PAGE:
“Of course it‘s clear that we can't just go back to normal,” said ZDF programming director Thomas Bellut. “We must and will learn from the accident.”
ZDF has undertaken an investigation of the mishap, which left 23-year-old contestant Samuel Koch with severe spinal injuries on Saturday evening as he attempted to jump over moving cars while wearing jumping stilts. But something went wrong on his fourth attempt, and he fell motionless to the floor.
Doctors were forced to put him into an artificial coma following an operation. He remains in critical condition and shows signs of paralysis.
After the accident, hosts Thomas Gottschalk and Michelle Hunziker called for a doctor and the live show was switched to repeats of musical acts from previous shows, which regularly attract millions of viewers across Germany, Austria and Switzerland.
After 25 minutes of musical repeats, Gottschalk announced that the show in Düsseldorf would not go on.
"I've always bragged that nothing could shake me in front of the camera," Gottschalk told Süddeutsche Zeitung on Monday. "But in a split second, the entertainer in me stepped aside and the father came to the fore. I wasn't thinking about the show or my future, but how the boy was doing."
Gottschalk told the paper that both he and the show's producers were not under pressure to let candidates undertake irresponsible risks.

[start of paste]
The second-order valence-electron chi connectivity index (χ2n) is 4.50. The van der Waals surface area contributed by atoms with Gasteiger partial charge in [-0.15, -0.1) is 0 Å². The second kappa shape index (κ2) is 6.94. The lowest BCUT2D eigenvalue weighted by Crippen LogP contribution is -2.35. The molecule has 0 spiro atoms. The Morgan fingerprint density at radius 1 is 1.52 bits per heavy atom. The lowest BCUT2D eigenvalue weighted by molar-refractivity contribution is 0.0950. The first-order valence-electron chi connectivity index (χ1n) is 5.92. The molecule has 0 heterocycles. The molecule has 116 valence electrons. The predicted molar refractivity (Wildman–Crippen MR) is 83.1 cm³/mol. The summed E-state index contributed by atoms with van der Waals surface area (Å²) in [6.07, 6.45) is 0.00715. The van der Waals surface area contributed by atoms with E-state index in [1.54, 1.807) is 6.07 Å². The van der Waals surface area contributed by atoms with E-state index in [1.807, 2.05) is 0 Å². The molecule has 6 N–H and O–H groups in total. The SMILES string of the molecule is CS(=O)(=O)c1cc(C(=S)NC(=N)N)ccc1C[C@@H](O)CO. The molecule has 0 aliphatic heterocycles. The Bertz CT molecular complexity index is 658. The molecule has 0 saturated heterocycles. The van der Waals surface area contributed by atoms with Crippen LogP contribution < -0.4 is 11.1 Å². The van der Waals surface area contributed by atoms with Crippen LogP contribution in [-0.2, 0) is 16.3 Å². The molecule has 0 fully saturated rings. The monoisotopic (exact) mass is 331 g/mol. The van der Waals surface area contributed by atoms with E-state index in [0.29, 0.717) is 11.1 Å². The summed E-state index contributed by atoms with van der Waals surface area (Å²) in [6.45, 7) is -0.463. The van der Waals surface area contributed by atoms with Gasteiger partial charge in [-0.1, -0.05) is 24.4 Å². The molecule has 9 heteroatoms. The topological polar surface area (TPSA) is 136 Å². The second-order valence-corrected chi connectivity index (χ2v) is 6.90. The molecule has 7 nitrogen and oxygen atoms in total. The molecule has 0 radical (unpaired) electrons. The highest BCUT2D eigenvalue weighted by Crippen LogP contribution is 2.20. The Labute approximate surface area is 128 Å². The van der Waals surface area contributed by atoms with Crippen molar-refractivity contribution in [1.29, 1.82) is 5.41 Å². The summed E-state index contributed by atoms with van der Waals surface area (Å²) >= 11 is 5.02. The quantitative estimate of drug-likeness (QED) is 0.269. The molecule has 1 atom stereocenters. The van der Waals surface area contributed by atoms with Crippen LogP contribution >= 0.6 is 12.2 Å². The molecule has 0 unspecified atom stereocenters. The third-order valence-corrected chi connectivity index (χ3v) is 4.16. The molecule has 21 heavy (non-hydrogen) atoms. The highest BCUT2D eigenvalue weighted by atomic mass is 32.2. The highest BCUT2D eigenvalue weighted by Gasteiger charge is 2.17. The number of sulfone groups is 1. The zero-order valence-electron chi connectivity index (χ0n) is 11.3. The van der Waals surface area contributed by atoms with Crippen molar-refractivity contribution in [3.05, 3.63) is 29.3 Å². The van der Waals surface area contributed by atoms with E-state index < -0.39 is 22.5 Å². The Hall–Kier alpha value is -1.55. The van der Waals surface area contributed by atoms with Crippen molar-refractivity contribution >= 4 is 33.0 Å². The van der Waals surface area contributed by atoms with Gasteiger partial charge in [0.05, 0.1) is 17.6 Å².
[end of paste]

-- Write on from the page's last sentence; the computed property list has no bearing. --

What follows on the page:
"I'm know in the production team for always trying to take unnecessary pressure out of the challenges," he said. "In this case, I had a highly motivated candidate who piled on that pressure himself. We took pressure off him."
According to Bellut, Wetten, dass? has featured physical stunts for 29 years, “and nothing bad has happened,” thanks to safety engineers on staff.
Though the show's host Gottschalk reportedly told the audience before the stunt that he had been worried while watching Koch's jump rehearsals, Bellut said there was no indication at the time that the jumps would be too dangerous.
Meanwhile ZDF board chairman and Rhineland-Palatinate state premier Kurt Beck called for an open discussion on the matter.
“Naturally we must discuss the matter – When are the limits of responsibility exceeded? How much risk can one take? And naturally we must also talk about the topics of thrill, daredevilry and TV ratings,” he told daily Die Welt.
Spokesperson for media issues for the centre-left Social Democrats, Martin Dörner, also called for changes.
“Certain risky bets can no longer occur,” he told daily Ruhr Nachrichten, adding that the debate over media ratings and responsibility must be renewed.
“I would be in favour of us taking a step back from sensationalism,” he said.
Green party media policy expert, parliamentarian Tabea Rößner, appealed for broadcasters “not to lose balance in the fight for better ratings.”